Algorithmic and Ethical Aspects of Recommender Systems in e-Commerce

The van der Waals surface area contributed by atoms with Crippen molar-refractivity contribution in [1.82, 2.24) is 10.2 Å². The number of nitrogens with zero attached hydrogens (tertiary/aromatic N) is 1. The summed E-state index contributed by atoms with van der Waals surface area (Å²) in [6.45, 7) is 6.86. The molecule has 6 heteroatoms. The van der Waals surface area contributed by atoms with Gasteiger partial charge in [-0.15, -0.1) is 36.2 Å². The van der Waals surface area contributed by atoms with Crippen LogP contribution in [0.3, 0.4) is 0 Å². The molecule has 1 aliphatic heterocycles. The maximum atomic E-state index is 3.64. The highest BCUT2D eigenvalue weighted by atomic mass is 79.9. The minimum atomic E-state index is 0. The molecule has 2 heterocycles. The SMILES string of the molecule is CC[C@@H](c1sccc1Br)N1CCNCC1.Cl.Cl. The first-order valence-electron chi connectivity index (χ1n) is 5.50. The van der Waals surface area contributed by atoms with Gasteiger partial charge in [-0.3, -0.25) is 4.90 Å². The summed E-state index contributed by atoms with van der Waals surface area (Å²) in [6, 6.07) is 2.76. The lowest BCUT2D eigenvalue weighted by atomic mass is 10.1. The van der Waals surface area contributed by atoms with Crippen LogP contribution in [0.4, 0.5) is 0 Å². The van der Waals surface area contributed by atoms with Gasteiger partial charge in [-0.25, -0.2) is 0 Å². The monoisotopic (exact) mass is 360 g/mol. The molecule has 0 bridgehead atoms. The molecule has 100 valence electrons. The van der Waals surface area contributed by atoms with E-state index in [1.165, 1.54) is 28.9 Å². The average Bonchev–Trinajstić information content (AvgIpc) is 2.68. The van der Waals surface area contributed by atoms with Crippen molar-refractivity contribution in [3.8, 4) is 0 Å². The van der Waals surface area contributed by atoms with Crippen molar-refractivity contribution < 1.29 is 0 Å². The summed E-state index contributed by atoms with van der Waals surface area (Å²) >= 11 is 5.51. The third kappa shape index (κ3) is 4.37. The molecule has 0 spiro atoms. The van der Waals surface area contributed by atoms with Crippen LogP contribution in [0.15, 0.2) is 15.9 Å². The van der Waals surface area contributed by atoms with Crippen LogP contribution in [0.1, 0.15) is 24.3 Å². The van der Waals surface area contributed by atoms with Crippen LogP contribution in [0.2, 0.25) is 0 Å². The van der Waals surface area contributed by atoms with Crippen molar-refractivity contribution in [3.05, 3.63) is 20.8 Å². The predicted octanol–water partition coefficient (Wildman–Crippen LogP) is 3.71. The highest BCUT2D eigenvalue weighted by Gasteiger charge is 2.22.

Abstract: Recommender systems have become an integral part of virtually every e-commerce application on the web. These systems enable users to quickly discover relevant products, at the same time increasing business value. Over the past decades, recommender systems have been modeled using numerous machine learning techniques. However, the adoptability of these models by commercial applications remains unclear. We assess the receptiveness of the industrial sector to algorithmic contributions of the research community by surveying more than 30 e-commerce platforms, and experimenting with various recommenders on proprietary e-commerce datasets. Another overlooked but important factor that complicates the design and use of recommender systems is their ethical implications. We identify and summarize these issues in our ethical recommendation framework, which also enables users to control sensitive moral aspects of recommendations via the proposed “ethical toolbox”. The feasibility of this tool is supported by the results of our user study. Because of moral implications associated with user profiling, we investigate algorithms capable of generating user-agnostic recommendations. We propose an ensemble learning scheme based on Thompson Sampling bandit policy, which models arms as base recommendation functions. We show how to adapt this algorithm to realistic situations when neither arm availability nor reward stationarity is guaranteed.